Setting the Scene
This photo was taken this week during the first school break. My site mate and I went on a hike to a stupa on the eastern edge of Arvaikheer. As we were walking, this mother and puppy joined us. They walked with us starting from the new Khan Bank in the center of the city to the edge of town and back to the center of town to one of our favorite restaurants, Nomadic Irish Grill. As the hike progressed, the temperature dropped drastically the further we got from town, but the excursion was delightful and provided ample opportunity to snap photos of the dogs and a herd of horses on the hill in front of the stupa. Clearly, the dogs are vicious as they play-fight… (I will admit the puppy had a habit of trying to nip our legs as we walked, but she was extremely sweet and lovable).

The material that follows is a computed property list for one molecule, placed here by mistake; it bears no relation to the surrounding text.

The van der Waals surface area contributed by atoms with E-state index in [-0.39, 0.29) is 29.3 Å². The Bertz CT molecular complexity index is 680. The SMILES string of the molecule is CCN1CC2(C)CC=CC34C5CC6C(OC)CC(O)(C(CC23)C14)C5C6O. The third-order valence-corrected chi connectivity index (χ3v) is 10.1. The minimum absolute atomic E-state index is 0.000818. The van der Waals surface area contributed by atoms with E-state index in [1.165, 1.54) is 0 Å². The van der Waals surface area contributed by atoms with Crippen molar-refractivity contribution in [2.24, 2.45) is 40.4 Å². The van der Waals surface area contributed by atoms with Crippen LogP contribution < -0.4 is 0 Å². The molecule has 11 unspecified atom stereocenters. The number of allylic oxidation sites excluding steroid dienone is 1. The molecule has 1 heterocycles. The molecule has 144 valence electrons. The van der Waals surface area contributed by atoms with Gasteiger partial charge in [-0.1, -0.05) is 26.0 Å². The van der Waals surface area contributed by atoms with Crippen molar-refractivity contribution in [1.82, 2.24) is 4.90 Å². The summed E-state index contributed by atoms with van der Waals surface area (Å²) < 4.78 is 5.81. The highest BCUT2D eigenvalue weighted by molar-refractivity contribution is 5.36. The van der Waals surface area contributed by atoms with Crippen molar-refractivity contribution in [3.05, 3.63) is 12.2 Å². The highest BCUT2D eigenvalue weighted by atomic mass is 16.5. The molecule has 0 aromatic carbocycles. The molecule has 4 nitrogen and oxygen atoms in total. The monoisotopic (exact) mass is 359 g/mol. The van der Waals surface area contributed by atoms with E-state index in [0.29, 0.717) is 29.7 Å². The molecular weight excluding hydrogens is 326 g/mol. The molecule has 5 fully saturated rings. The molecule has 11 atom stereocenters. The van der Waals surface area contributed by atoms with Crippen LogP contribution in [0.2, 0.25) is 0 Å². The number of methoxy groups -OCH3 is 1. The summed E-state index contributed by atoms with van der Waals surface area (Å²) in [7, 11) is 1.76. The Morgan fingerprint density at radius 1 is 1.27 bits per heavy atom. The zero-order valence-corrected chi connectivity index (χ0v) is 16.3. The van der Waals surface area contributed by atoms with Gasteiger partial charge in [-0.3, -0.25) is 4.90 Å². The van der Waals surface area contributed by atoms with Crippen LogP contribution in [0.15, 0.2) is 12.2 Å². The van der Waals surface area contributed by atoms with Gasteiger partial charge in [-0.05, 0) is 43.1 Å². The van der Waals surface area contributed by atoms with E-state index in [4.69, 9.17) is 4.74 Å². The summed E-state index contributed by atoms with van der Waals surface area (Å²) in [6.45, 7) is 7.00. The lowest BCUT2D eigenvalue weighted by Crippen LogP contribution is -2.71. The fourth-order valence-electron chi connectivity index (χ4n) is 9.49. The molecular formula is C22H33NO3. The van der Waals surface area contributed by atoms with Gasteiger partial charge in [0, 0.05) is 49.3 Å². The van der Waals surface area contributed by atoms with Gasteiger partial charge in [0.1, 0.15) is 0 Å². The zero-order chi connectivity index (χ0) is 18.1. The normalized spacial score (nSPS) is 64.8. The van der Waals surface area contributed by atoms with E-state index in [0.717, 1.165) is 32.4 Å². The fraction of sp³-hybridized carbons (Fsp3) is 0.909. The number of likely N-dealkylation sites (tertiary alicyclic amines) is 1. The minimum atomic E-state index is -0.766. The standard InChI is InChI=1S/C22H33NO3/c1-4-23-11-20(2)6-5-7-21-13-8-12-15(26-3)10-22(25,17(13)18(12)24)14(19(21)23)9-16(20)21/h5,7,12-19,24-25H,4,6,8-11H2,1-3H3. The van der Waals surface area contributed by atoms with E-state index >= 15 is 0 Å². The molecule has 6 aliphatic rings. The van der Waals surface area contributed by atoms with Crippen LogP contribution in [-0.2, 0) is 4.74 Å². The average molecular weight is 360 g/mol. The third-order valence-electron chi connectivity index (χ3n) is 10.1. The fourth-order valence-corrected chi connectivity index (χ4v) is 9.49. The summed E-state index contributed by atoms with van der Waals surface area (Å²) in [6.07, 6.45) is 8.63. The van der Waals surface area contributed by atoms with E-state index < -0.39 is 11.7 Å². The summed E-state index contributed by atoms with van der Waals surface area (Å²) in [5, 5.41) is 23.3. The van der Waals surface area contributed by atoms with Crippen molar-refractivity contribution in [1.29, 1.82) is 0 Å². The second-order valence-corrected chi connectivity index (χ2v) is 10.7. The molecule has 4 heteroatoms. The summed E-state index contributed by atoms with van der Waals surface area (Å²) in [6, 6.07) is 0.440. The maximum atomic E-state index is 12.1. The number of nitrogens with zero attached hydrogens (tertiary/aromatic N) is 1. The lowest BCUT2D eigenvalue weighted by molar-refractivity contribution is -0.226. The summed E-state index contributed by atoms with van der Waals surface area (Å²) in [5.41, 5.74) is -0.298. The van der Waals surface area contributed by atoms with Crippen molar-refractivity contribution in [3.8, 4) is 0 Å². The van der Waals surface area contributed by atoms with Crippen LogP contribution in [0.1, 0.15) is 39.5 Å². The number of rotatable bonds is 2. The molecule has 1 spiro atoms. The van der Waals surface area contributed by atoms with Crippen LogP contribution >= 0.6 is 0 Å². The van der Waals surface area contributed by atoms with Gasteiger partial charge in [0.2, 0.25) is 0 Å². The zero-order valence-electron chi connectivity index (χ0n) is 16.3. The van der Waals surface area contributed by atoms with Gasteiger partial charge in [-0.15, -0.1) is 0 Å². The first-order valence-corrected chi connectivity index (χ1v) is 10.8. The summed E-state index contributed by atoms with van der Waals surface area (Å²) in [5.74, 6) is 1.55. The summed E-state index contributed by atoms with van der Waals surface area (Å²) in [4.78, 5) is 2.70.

There is a clear difference between how we, in the United States, view dogs and how the local Mongolians view dogs. Most dogs are outside dogs here. While some wear makeshift collars (rope or cloth tied around their necks), most are strays who roam around the city in packs. Many of the dogs with collars are still part of these packs. As a result of the large stray population and outdoor lifestyle, most of the dogs around the city are typically hungry, which can occasionally result in aggression towards people who have food. I have seen Mongolians pick up rocks or act like they are picking up rocks to throw at dogs. Just the mere sight of a raised hand is enough to chase a dog away. Now, I myself have done this motion once or twice, but typically it was to make sure a dog I liked who was following me was not attacked by a larger dog. This environment has resulted in Mongolians viewing all dogs as outdoor dogs rather than companions. My current difficulty is attempting to convince my school and landlord that adopting a puppy would not put me in danger and that the puppy would be fine living indoors. Ah, the ever-constant nature vs. nurture debate… Hopefully I will get the opportunity to demonstrate that dogs can be wonderfully kind companions.